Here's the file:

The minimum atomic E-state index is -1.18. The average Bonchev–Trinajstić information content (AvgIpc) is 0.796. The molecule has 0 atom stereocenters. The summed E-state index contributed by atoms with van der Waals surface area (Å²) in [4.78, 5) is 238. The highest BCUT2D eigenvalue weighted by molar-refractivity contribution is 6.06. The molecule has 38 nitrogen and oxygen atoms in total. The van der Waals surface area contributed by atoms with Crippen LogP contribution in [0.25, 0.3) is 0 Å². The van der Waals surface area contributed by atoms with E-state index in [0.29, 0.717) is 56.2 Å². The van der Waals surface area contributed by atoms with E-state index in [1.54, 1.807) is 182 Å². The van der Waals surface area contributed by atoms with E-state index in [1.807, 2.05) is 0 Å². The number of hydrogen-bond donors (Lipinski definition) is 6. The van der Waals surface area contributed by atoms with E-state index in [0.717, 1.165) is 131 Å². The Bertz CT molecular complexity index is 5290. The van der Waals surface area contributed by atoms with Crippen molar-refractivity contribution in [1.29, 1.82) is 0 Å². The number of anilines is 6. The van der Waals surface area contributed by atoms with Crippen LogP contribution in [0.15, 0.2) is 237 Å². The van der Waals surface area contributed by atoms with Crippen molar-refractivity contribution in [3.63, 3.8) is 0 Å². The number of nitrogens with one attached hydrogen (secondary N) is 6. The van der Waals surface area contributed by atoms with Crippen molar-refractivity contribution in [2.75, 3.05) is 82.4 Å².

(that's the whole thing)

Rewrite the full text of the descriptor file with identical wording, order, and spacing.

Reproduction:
The minimum atomic E-state index is -1.18. The average Bonchev–Trinajstić information content (AvgIpc) is 0.796. The molecule has 0 atom stereocenters. The summed E-state index contributed by atoms with van der Waals surface area (Å²) in [4.78, 5) is 238. The highest BCUT2D eigenvalue weighted by molar-refractivity contribution is 6.06. The molecule has 38 nitrogen and oxygen atoms in total. The van der Waals surface area contributed by atoms with Crippen LogP contribution in [0.25, 0.3) is 0 Å². The van der Waals surface area contributed by atoms with E-state index in [0.29, 0.717) is 56.2 Å². The van der Waals surface area contributed by atoms with E-state index in [1.54, 1.807) is 182 Å². The van der Waals surface area contributed by atoms with E-state index in [1.807, 2.05) is 0 Å². The number of hydrogen-bond donors (Lipinski definition) is 6. The van der Waals surface area contributed by atoms with E-state index in [0.717, 1.165) is 131 Å². The Bertz CT molecular complexity index is 5290. The van der Waals surface area contributed by atoms with Crippen molar-refractivity contribution in [1.29, 1.82) is 0 Å². The number of anilines is 6. The van der Waals surface area contributed by atoms with Crippen LogP contribution in [0.15, 0.2) is 237 Å². The van der Waals surface area contributed by atoms with Crippen molar-refractivity contribution in [3.63, 3.8) is 0 Å². The number of nitrogens with one attached hydrogen (secondary N) is 6. The van der Waals surface area contributed by atoms with Crippen molar-refractivity contribution in [2.75, 3.05) is 82.4 Å².